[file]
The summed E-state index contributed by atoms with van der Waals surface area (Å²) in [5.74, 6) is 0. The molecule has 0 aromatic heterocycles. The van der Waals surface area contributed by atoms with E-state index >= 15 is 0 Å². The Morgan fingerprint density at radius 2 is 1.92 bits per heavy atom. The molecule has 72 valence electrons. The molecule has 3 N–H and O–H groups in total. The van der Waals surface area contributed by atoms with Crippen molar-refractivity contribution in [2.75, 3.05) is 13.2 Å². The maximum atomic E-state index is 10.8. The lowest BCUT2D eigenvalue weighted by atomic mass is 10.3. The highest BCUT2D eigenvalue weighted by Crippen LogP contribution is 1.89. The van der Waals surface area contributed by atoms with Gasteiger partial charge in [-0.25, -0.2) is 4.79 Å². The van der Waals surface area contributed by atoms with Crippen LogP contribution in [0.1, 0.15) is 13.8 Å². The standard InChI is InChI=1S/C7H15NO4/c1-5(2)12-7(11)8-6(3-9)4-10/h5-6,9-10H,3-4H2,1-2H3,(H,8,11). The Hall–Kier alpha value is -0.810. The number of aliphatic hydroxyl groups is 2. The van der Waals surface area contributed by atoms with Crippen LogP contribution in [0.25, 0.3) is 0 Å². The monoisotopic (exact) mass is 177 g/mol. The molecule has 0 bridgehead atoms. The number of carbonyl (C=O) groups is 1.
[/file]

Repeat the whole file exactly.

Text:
The summed E-state index contributed by atoms with van der Waals surface area (Å²) in [5.74, 6) is 0. The molecule has 0 aromatic heterocycles. The van der Waals surface area contributed by atoms with E-state index >= 15 is 0 Å². The Morgan fingerprint density at radius 2 is 1.92 bits per heavy atom. The molecule has 72 valence electrons. The molecule has 3 N–H and O–H groups in total. The van der Waals surface area contributed by atoms with Crippen molar-refractivity contribution in [2.75, 3.05) is 13.2 Å². The maximum atomic E-state index is 10.8. The lowest BCUT2D eigenvalue weighted by atomic mass is 10.3. The highest BCUT2D eigenvalue weighted by Crippen LogP contribution is 1.89. The van der Waals surface area contributed by atoms with Gasteiger partial charge in [-0.25, -0.2) is 4.79 Å². The van der Waals surface area contributed by atoms with Crippen LogP contribution in [0.1, 0.15) is 13.8 Å². The standard InChI is InChI=1S/C7H15NO4/c1-5(2)12-7(11)8-6(3-9)4-10/h5-6,9-10H,3-4H2,1-2H3,(H,8,11). The Hall–Kier alpha value is -0.810. The number of aliphatic hydroxyl groups is 2. The van der Waals surface area contributed by atoms with Crippen LogP contribution in [0.25, 0.3) is 0 Å². The monoisotopic (exact) mass is 177 g/mol. The molecule has 0 bridgehead atoms. The number of carbonyl (C=O) groups is 1.